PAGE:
piobaireachd society

bagpipe instruction in edinburgh scotland


It has collected the available piobaireachd MSS and from these and the knowledge of the existing experts and players published 15 books with the piobaireachd, written in staff notation accompanied by notes on the sources. The Society has also published the Kilberry Book of Ceol Mor by Archibald Campbell - a collection of 112 of the better-known tunes. There are notes, separately published as Sidelights and Further Sidelights that tell of Kilberry's own famous teachers and what they taught him. It has also published one book of modern piobaireachd. More recently it has been concerned with publishing important MSS or books with explanatory notes to make these more available to students of piobaireachd.

Joseph MacDonald's Treatise was published in 1994 and the MacArthur - MacGregor MS was published in conjunction with the John MacFadyen Memorial Trust in 2001. A further substantial work has recently been completed by Roderick Cannon on Donald MacDonald's book of piobaireachd containing 24 tunes. This is now at the printers. What is Piobaireachd? When the Highlands and Islands of Scotland adopted the bagpipe, perhaps some seven or eight hundred years ago, they began to develop the instrument and its music to suit their needs and tastes.

What emerged was the instrument we know today and a form of music, piobaireachd, which is unique to the instrument. It is a very stylized form of music. There is freedom in the theme or ground of the piobaireachd to express joy, sadness, or sometimes in the gathering, a peremptory warning or call to arms. Thereafter the theme is repeated and underlined in a series of variations, which usually progress to the crunluath variation where the piper's fingers give a dazzling technical display of embellishment or gracenotes.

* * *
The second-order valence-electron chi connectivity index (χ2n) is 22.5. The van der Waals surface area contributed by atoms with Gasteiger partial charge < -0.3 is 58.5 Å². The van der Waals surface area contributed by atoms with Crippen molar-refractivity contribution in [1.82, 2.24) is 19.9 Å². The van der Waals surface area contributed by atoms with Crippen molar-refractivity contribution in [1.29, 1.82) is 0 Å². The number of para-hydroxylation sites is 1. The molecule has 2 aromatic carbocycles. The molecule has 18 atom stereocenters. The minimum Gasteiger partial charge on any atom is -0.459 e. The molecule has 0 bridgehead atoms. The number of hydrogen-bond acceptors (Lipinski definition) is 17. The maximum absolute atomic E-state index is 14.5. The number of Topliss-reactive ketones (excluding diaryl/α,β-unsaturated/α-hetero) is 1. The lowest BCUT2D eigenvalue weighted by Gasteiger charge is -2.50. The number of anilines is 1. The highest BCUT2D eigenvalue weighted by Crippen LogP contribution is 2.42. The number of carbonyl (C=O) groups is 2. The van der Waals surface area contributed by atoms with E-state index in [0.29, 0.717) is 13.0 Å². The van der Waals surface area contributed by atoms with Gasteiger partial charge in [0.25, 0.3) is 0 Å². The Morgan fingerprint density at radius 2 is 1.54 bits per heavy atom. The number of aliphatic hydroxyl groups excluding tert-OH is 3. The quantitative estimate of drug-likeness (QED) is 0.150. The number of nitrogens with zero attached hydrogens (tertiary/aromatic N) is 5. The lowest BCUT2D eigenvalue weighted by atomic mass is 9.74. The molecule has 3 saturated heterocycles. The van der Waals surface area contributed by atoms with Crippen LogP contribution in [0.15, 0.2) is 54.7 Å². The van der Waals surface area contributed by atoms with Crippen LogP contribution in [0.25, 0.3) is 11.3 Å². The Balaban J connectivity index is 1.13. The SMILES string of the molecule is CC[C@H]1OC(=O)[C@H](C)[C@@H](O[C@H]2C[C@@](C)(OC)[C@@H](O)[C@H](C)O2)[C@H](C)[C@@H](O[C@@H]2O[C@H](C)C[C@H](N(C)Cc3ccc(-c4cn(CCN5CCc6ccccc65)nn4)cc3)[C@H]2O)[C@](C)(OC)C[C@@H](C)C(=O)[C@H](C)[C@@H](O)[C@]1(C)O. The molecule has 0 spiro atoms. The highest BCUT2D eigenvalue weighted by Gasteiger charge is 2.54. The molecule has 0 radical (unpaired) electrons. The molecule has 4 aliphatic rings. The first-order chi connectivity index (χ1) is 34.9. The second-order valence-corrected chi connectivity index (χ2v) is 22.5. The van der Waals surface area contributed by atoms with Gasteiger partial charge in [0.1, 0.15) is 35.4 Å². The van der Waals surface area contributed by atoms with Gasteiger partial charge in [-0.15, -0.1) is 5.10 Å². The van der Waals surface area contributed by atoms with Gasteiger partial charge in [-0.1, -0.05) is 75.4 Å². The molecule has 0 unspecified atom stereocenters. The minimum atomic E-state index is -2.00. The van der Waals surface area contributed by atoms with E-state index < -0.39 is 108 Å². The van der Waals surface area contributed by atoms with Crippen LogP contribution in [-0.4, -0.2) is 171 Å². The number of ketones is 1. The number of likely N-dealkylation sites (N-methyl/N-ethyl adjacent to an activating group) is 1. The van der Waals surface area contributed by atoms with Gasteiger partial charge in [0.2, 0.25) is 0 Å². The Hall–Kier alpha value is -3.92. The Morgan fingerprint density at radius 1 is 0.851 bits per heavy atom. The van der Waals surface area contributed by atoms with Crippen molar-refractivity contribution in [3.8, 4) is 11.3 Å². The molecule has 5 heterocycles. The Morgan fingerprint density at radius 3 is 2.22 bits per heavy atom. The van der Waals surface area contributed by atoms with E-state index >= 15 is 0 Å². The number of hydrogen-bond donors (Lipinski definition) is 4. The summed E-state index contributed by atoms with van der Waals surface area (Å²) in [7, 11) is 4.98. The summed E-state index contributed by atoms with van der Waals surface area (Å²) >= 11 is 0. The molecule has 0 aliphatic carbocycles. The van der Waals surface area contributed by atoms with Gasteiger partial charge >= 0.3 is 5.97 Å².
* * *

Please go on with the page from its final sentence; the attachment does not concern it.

Piobaireachd, or Ceòl Mòr (2the Grand Music) as it might be more accurately termed, takes account of the continuous and constant volume nature of the bagpipe. Certain movements have evolved that are particularly expressive and are used to punctuate and give the light and shade required in music. To most good pipers, piobaireachd is the real music of the pipes. Quick marches, strathspeys and reels etc. arc a different form of music properly labeled as Ceòl Beag, or the small or lesser music. The Piobaireachd Society has in the past appointed and may continue to appoint and pay teachers to teach promising pupils.


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